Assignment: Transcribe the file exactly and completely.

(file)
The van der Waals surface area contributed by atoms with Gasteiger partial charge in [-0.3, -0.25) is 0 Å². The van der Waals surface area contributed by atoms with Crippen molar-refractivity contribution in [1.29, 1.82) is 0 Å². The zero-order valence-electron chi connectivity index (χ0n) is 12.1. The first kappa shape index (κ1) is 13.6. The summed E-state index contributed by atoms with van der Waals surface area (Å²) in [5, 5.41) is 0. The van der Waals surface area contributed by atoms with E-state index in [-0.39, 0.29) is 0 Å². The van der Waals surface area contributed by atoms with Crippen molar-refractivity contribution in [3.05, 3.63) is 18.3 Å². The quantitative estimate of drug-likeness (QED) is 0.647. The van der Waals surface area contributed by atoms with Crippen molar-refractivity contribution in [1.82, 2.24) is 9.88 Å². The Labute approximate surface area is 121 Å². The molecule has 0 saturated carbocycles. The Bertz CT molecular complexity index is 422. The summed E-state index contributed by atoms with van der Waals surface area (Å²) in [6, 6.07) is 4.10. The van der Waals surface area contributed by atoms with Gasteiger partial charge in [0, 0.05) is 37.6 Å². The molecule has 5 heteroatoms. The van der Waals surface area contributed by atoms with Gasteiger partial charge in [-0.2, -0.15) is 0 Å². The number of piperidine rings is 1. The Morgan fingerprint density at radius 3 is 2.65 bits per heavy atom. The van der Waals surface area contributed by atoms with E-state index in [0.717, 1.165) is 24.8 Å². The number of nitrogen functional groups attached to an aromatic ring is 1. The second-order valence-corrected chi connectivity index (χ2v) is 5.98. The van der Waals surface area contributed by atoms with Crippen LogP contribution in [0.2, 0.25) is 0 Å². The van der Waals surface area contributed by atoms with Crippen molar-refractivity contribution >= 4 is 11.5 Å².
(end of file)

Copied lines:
The van der Waals surface area contributed by atoms with Gasteiger partial charge in [-0.3, -0.25) is 0 Å². The van der Waals surface area contributed by atoms with Crippen molar-refractivity contribution in [1.29, 1.82) is 0 Å². The zero-order valence-electron chi connectivity index (χ0n) is 12.1. The first kappa shape index (κ1) is 13.6. The summed E-state index contributed by atoms with van der Waals surface area (Å²) in [5, 5.41) is 0. The van der Waals surface area contributed by atoms with E-state index in [-0.39, 0.29) is 0 Å². The van der Waals surface area contributed by atoms with Crippen molar-refractivity contribution in [3.05, 3.63) is 18.3 Å². The quantitative estimate of drug-likeness (QED) is 0.647. The van der Waals surface area contributed by atoms with Crippen molar-refractivity contribution in [1.82, 2.24) is 9.88 Å². The Labute approximate surface area is 121 Å². The molecule has 0 saturated carbocycles. The Bertz CT molecular complexity index is 422. The summed E-state index contributed by atoms with van der Waals surface area (Å²) in [6, 6.07) is 4.10. The van der Waals surface area contributed by atoms with Gasteiger partial charge in [0, 0.05) is 37.6 Å². The molecule has 5 heteroatoms. The van der Waals surface area contributed by atoms with Gasteiger partial charge in [-0.2, -0.15) is 0 Å². The number of piperidine rings is 1. The Morgan fingerprint density at radius 3 is 2.65 bits per heavy atom. The van der Waals surface area contributed by atoms with E-state index in [0.717, 1.165) is 24.8 Å². The number of nitrogen functional groups attached to an aromatic ring is 1. The second-order valence-corrected chi connectivity index (χ2v) is 5.98. The van der Waals surface area contributed by atoms with Crippen LogP contribution in [0.2, 0.25) is 0 Å². The van der Waals surface area contributed by atoms with Crippen molar-refractivity contribution >= 4 is 11.5 Å².